ICMI has a substantive interest in ensuring that its resources and influence extend to any country that is able to mobilize the elements of its mathematics education enterprise to make productive use of this connection. In line with this goal, and cognizant of issues of ‘voice', is the building of connections and relationships across countries and communities of mathematics education. The following outlines ICMI's main work to enable developing countries' activities to become part of the international community of mathematics education represented by ICMI, through its regular activities and those of its Affiliated Study Groups, its Solidarity Fund program and its collaboration with other bodies, more especially with the International Mathematical Union (IMU) and with UNESCO.
Interests of developing countries in ICMEs are reflected through themes of some of the scientific programs, and through the choice of venue of the congresses. Participation of mathematics educators from developing countries in the congress is actively supported by the award of congress participation grants, financed through a “Solidarity Tax" built into the regular registration fees, as well as other specifically raised funds. For example, at ICME-9 in Japan, donations amounted to 8% of the total registration fees, and supported 96 participants from 37 countries.
The ICMI Executive Committee has followed a range of strategies with respect to the ICMI Studies to enable voice, participation and connection with developments, interests and concerns of mathematics education in developing countries. Central is the representation of experts from developing countries on the International Programme Committee in charge of the Study; moreover some of the Study conferences are taking place in developing or emerging countries. For example, the conference for ICMI Study 15, on Mathematics Teacher Education and Development, took place in Brazil in 2005; that for Study 17 on Technology took place in Vietnam in 2007; the Statistics Study conference (18) has taken place in Mexico in 2008. Choice of themes is also being extended to include interests and concerns of developing countries. For example, a Study (21) announced at ICME-11 in Mexico is focused on (Re)sourcing teaching and learning mathematics in multilingual contexts.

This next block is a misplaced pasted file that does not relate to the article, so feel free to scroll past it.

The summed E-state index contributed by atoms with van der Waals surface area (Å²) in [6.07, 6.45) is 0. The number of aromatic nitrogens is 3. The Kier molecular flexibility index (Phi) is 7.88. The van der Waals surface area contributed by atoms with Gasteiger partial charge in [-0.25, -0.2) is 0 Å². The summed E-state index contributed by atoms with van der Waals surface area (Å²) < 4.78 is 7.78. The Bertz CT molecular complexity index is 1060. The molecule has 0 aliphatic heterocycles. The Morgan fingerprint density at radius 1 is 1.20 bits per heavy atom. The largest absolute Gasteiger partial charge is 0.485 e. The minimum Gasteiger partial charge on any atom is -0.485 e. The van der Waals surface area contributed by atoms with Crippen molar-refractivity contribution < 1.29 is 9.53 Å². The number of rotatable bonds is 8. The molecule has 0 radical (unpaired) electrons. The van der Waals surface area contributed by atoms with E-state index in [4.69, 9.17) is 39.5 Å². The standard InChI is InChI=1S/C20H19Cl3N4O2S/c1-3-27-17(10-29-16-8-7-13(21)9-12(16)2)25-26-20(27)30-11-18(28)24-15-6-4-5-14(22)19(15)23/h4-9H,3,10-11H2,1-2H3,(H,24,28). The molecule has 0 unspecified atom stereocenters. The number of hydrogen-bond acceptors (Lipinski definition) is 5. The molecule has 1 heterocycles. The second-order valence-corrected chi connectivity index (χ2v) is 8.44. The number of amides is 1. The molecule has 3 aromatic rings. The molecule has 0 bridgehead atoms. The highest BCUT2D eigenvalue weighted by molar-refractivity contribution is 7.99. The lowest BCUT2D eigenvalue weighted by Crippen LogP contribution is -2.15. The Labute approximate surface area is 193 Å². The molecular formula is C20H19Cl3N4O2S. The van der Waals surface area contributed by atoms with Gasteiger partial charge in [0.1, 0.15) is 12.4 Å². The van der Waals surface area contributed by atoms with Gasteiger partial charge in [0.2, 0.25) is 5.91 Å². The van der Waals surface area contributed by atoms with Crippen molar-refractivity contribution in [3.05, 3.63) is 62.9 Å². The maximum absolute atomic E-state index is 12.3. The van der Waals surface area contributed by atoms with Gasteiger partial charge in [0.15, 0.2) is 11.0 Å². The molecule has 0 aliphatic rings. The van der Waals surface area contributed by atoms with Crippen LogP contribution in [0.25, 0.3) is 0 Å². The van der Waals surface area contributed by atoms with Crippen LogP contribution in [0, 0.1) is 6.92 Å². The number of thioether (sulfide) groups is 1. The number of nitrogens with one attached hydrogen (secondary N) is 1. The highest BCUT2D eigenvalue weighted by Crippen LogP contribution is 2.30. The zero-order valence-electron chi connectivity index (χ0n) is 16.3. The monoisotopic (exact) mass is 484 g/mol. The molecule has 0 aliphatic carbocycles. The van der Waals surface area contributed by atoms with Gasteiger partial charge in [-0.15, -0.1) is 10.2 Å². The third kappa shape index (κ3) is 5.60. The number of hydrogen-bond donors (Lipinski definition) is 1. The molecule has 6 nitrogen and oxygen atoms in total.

Regional conferences are key to extending ICMI resources and connecting with activity across many developing country contexts. Of particular interest here are the EARCOME, AFRICME, and EMF regional congresses.
ICMI currently has five Affiliated Study Groups (ASGs). Some AGSs have specific programs regarding developing countries. For example, the annual PME congress has a special fund, the Skemp Fund, which supports some participants from developing countries.
The ICMI Solidarity Fund was established by ICMI in 1992 on the proposal of its President Miguel de Guzmán. Its purpose is to help the development of mathematics education in countries in which there is a need for it that justifies international assistance. The Solidarity Fund is based on private contributions by individuals, associations, etc.
ICMI contributes to the work of the Commission for Developing Countries (CDC), an interim sub-committee of IMU in early 2008 with the mandate of deciding on the division of resources for developing countries between IMU's Commission on Development and Exchanges (CDE) and Developing Countries Strategy Group (DCSG), and designing a structure for a future Commission for Developing Countries to be presented at IMU's next General Assembly in 2010.
Many developing countries do not have an IMU membership and so, in agreement with its Terms of reference, the ICMI EC is looking into ways to make membership to ICMI possible especially for developing countries with some structured activity in mathematics education that could serve as a basis for an affiliation to ICMI.